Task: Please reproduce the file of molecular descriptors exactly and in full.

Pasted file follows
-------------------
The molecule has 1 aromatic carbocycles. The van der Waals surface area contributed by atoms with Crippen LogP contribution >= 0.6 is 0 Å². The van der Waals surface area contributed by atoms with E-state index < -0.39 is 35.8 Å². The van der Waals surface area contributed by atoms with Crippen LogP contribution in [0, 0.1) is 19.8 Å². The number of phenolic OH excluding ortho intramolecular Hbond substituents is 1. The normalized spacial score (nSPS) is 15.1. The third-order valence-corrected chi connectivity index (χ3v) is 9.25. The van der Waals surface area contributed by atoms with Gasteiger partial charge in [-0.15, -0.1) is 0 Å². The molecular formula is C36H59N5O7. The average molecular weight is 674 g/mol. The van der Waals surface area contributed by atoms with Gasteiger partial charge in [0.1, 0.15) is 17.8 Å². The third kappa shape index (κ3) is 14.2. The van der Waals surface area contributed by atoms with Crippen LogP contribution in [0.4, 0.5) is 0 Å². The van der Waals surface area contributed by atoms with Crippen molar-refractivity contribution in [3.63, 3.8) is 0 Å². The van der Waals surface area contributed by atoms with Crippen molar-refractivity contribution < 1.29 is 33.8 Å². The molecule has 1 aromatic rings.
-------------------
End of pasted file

The molecule has 1 aromatic carbocycles. The van der Waals surface area contributed by atoms with Crippen LogP contribution >= 0.6 is 0 Å². The van der Waals surface area contributed by atoms with E-state index < -0.39 is 35.8 Å². The van der Waals surface area contributed by atoms with Crippen LogP contribution in [0, 0.1) is 19.8 Å². The number of phenolic OH excluding ortho intramolecular Hbond substituents is 1. The normalized spacial score (nSPS) is 15.1. The third-order valence-corrected chi connectivity index (χ3v) is 9.25. The van der Waals surface area contributed by atoms with Gasteiger partial charge in [-0.15, -0.1) is 0 Å². The molecular formula is C36H59N5O7. The average molecular weight is 674 g/mol. The van der Waals surface area contributed by atoms with Gasteiger partial charge in [0.1, 0.15) is 17.8 Å². The third kappa shape index (κ3) is 14.2. The van der Waals surface area contributed by atoms with Crippen LogP contribution in [0.4, 0.5) is 0 Å². The van der Waals surface area contributed by atoms with Crippen molar-refractivity contribution in [3.63, 3.8) is 0 Å². The van der Waals surface area contributed by atoms with Crippen molar-refractivity contribution < 1.29 is 33.8 Å². The molecule has 1 aromatic rings.